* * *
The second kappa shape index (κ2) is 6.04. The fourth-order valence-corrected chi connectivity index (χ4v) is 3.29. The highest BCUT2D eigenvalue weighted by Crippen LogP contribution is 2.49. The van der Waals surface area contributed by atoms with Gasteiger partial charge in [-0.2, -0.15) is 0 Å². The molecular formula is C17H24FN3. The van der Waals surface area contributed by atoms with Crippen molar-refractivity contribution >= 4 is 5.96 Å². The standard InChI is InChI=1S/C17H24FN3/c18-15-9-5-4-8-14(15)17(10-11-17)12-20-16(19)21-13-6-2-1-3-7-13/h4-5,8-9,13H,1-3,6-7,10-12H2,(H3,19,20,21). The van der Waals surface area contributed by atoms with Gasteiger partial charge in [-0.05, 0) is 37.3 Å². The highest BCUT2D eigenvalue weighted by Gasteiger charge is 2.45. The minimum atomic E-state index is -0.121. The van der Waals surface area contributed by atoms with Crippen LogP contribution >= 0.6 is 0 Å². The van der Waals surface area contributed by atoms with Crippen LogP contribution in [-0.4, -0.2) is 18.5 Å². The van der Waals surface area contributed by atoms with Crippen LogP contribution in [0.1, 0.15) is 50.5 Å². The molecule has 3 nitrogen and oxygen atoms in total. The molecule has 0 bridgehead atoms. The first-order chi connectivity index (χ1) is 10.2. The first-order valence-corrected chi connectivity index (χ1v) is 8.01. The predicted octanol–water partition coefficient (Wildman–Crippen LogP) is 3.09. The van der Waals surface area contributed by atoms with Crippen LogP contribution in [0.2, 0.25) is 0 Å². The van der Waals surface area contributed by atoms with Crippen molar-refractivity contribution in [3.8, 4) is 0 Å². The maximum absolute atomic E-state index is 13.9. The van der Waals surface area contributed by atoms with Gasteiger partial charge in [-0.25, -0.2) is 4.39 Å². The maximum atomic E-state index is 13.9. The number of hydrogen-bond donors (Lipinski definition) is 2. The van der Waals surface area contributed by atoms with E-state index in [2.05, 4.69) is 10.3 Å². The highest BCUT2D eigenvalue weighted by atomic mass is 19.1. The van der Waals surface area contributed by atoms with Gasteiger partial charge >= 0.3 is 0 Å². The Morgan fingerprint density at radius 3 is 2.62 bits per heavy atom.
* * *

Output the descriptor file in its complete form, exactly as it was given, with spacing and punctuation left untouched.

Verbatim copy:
The second kappa shape index (κ2) is 6.04. The fourth-order valence-corrected chi connectivity index (χ4v) is 3.29. The highest BCUT2D eigenvalue weighted by Crippen LogP contribution is 2.49. The van der Waals surface area contributed by atoms with Gasteiger partial charge in [-0.2, -0.15) is 0 Å². The molecular formula is C17H24FN3. The van der Waals surface area contributed by atoms with Crippen molar-refractivity contribution >= 4 is 5.96 Å². The standard InChI is InChI=1S/C17H24FN3/c18-15-9-5-4-8-14(15)17(10-11-17)12-20-16(19)21-13-6-2-1-3-7-13/h4-5,8-9,13H,1-3,6-7,10-12H2,(H3,19,20,21). The van der Waals surface area contributed by atoms with Gasteiger partial charge in [-0.05, 0) is 37.3 Å². The highest BCUT2D eigenvalue weighted by Gasteiger charge is 2.45. The minimum atomic E-state index is -0.121. The van der Waals surface area contributed by atoms with Crippen LogP contribution >= 0.6 is 0 Å². The van der Waals surface area contributed by atoms with Crippen LogP contribution in [-0.4, -0.2) is 18.5 Å². The van der Waals surface area contributed by atoms with Crippen LogP contribution in [0.1, 0.15) is 50.5 Å². The molecule has 3 nitrogen and oxygen atoms in total. The molecule has 0 bridgehead atoms. The first-order chi connectivity index (χ1) is 10.2. The first-order valence-corrected chi connectivity index (χ1v) is 8.01. The predicted octanol–water partition coefficient (Wildman–Crippen LogP) is 3.09. The van der Waals surface area contributed by atoms with Crippen LogP contribution in [0.2, 0.25) is 0 Å². The van der Waals surface area contributed by atoms with Crippen molar-refractivity contribution in [3.8, 4) is 0 Å². The maximum absolute atomic E-state index is 13.9. The van der Waals surface area contributed by atoms with Gasteiger partial charge in [-0.25, -0.2) is 4.39 Å². The maximum atomic E-state index is 13.9. The number of hydrogen-bond donors (Lipinski definition) is 2. The van der Waals surface area contributed by atoms with E-state index in [2.05, 4.69) is 10.3 Å². The highest BCUT2D eigenvalue weighted by atomic mass is 19.1. The van der Waals surface area contributed by atoms with Gasteiger partial charge >= 0.3 is 0 Å². The Morgan fingerprint density at radius 3 is 2.62 bits per heavy atom.